One of the scary scenarios frequently trotted out by climate change alarmists is the possible shutdown of the ocean currents in the Atlantic Ocean. This would disrupt northern hemisphere climate, particularly in Europe. Indeed, one Hollywood disaster movie had frozen military helicopters falling from the skies in the UK and Manhattan buried under a tsunami of ice. We are told this could happen at any time, if the world gets too hot from all that CO2 our species is churning out. Now a shocking new paper in the journal Science implies that the standard view of a relatively stable interglacial circulation may not hold for conditions warmer/fresher than at present. Why? Because it happened before, over 100,000 years ago, without the help of man made global warming. Another catastrophic climate threat is shown to be totally natural and to have happened before our species began burning coal and driving SUVs.
Climate change alarmists point to the past several decades of European weather to reinforce their claim that global warming has the continent in its grip. A new report shows that this recent warm spell is nothing abnormal or unprecedented—during the 1990s there was simply a return to conditions present during 1931-1960. The reason for the shift is warm ocean temperatures that are, in turn driven by variation in warm ocean currents from the tropics. The instrumental record shows that, relative to the average temperature of the rest of the world’s oceans, the temperature of the North Atlantic Ocean has fluctuated between anomalously warm and anomalously cool phases, each lasting several decades at a time. Palaeoclimate records suggest that similar variations extend much farther back in time. The observed pattern of multidecadal variation in North Atlantic sea surface temperatures (SSTs) has become known as the Atlantic Multidecadal Oscillation (AMO).
The climate associated with global oceans undergoes natural variability with many time scales. A recent report in the Journal Science identifies atmospheric blocking over the North Atlantic as a major factor in such variability on time scales as short as a week. The correspondence between blocked westerly winds and warm ocean can be seen in recent decadal episodes, particularly from 1996 to 2010. It also describes much longer time scale Atlantic multidecadal ocean variability (AMV), including the extreme northern warming of the 1930s to 1960s, which predates the rise of human CO2 emissions that alarmists are convinced is causing all recent global warming.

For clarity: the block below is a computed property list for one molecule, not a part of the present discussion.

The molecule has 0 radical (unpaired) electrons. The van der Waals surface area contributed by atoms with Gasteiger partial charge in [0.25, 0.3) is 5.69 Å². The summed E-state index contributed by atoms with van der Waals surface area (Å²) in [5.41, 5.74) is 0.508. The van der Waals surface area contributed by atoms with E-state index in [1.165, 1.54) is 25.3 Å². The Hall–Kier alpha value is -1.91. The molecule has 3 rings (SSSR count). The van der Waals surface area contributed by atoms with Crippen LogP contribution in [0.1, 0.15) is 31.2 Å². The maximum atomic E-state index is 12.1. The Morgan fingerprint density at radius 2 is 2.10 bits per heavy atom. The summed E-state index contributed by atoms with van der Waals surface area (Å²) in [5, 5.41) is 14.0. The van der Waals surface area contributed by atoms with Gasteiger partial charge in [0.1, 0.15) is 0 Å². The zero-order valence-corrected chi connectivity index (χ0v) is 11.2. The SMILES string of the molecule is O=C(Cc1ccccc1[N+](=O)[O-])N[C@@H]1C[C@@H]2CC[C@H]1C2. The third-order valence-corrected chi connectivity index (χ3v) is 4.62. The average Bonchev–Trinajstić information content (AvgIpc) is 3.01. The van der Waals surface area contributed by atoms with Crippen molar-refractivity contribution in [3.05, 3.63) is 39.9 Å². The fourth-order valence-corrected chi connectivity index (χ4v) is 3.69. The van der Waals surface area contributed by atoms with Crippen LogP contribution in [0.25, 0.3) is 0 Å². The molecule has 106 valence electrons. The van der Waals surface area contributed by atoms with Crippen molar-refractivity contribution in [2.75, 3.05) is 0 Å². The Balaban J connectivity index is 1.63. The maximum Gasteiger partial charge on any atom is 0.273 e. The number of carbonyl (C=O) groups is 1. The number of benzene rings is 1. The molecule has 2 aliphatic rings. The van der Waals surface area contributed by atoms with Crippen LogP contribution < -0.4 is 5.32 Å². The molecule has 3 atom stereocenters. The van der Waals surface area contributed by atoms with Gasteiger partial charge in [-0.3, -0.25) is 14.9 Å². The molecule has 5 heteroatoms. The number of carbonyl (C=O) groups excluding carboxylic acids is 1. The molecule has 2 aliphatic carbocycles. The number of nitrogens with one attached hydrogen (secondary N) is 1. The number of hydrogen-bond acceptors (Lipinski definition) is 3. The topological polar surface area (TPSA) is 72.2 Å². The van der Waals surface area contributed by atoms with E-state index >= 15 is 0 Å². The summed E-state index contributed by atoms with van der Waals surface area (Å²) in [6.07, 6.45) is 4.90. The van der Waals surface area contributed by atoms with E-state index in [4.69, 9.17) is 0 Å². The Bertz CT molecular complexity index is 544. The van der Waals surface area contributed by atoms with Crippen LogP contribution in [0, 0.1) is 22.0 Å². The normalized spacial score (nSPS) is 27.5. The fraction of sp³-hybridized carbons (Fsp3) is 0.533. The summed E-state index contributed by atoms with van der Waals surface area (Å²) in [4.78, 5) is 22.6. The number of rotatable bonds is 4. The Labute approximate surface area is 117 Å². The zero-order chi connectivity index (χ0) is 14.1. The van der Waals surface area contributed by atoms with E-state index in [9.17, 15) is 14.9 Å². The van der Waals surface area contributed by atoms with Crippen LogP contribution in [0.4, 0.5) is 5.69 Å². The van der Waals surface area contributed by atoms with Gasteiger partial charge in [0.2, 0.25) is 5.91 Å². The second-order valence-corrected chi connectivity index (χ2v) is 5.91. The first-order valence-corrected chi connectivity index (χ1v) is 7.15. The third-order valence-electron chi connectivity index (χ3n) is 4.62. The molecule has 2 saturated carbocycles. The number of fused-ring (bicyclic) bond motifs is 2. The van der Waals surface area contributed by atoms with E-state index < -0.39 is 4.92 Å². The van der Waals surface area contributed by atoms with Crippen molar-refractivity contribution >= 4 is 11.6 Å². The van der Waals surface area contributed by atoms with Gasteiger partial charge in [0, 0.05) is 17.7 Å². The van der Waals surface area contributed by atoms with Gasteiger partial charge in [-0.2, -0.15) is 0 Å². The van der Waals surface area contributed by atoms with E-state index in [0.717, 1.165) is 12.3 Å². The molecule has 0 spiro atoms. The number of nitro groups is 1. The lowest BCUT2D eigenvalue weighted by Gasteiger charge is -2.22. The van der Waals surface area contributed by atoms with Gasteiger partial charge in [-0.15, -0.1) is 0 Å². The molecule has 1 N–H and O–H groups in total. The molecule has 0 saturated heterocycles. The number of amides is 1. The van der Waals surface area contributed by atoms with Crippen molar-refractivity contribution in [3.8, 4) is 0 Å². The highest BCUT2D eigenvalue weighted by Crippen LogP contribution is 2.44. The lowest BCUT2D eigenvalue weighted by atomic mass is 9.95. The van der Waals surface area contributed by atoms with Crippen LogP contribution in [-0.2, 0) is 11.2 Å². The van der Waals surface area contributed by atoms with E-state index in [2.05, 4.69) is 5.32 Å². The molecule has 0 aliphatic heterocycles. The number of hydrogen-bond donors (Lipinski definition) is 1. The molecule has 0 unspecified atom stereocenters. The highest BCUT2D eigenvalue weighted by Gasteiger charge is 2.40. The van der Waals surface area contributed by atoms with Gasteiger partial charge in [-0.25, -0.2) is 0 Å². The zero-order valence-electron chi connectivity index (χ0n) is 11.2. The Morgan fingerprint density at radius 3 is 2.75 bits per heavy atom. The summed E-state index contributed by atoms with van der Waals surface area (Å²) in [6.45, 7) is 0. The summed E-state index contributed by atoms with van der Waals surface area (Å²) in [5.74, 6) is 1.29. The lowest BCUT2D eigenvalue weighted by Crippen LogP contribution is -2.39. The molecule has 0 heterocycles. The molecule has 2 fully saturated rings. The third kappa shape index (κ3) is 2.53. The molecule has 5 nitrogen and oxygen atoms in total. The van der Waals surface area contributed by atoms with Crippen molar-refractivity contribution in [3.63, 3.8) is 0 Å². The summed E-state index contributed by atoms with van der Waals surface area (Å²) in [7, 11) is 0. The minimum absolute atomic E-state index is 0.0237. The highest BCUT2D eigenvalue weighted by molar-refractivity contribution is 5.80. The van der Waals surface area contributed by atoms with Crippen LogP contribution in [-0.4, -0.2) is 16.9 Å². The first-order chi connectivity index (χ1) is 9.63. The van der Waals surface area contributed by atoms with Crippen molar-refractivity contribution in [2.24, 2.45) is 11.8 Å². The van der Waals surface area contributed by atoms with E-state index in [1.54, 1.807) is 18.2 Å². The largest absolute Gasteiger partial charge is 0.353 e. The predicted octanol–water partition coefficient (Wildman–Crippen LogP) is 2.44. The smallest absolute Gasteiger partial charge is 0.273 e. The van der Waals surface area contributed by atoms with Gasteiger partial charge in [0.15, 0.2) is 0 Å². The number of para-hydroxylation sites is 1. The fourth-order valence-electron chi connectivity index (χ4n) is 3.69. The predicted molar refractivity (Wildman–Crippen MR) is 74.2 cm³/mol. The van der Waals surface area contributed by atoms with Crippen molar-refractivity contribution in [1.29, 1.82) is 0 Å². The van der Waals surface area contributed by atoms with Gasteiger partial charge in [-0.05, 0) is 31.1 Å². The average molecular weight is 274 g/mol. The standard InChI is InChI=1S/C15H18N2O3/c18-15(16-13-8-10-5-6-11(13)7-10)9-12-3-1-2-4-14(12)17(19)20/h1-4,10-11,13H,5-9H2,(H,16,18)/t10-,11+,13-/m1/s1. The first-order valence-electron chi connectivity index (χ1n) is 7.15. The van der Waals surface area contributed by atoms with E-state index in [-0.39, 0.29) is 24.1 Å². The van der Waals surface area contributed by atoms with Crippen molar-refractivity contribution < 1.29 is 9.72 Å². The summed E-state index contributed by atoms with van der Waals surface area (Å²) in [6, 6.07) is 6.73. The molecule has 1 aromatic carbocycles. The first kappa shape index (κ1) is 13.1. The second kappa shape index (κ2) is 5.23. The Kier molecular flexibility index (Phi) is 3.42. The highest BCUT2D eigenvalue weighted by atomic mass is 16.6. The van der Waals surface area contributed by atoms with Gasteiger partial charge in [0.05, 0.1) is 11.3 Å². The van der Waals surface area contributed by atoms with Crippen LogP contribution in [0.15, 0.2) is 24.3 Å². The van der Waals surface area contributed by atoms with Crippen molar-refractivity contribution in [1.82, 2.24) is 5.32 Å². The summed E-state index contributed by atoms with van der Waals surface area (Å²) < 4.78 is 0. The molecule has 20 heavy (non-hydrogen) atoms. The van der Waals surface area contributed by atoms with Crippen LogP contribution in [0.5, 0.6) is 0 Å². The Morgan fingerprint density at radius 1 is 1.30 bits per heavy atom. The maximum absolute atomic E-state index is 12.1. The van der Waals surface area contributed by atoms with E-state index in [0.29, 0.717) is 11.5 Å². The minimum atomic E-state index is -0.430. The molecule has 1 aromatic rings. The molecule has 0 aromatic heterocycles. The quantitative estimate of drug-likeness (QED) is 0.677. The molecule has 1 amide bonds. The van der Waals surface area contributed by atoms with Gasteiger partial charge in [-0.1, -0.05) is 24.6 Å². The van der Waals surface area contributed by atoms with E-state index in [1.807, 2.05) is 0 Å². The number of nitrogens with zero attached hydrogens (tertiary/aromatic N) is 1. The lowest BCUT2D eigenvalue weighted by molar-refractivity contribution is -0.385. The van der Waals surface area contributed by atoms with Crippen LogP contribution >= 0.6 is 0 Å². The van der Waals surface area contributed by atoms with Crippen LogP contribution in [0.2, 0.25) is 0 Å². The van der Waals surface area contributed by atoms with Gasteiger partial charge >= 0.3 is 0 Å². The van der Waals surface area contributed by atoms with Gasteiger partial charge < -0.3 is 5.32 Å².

Most people fall into one of two categories when it comes to predictions of future climate calamities: they either do not realize that the predictions are predicated on computer models or they unquestionably trust the models to reveal the future. A clear and lucid online article in Nature Geoscience addresses the current state and limitations of climate modeling. The article points out that State-of-the-art climate models are largely untested against actual occurrences of abrupt change. “It is a huge leap of faith to assume that simulations of the coming century with these models will provide reliable warning of sudden, catastrophic events,” the author states. To counter claims of predicted “tipping points,” incidents of abrupt climate change from the past are examined—incidents that current models get wrong.
Around 19,000 years ago, oceanic conditions underwent dramatic changes that coincided with a shift in global climate, marking the onset of the Holocene warming. In the North Atlantic, major changes in the Meridional Overturning Circulation (MOC), which carries warm and highly saline surface water north to cooler regions, played a substantial role in regulating climate and levels of atmospheric carbon dioxide. Scientists are now convinced that the ocean absorbed, stored, and released vast quantities of carbon in the past, playing a major role in the end of the last Pleistocene Ice Age glacial period. Understanding the ocean's role in the past is important to understanding how it may influence climate in the future. A new report in Science shows that the MOC experienced a series of abrupt changes that lasted from decades to centuries, and may have stored and released more CO2 than previously thought.
Time after time, the public has been harangued by climate change “experts” predicting all form of devastation due to anthropogenic global warming. The Greenland and Antarctic glaciers will melt, as will the sea ice covering the Arctic Ocean. Temperatures will rise by 2-6°C, perhaps more in higher latitudes. Weather patterns will shift, there will be droughts and torrential monsoon rains, cyclones will increase in intensity—where will it all end? Here's a thought, we might find the world a nicer place after a bit of global warming. In fact, given the general cooling trend seen over the Holocene (the period since the last glacial period ended around 14,000 years ago) and the Cenozoic (the time since the dinosaurs died, around 65 million years ago) human CO2 may be, in some small way, the only thing delaying another devastating ice age.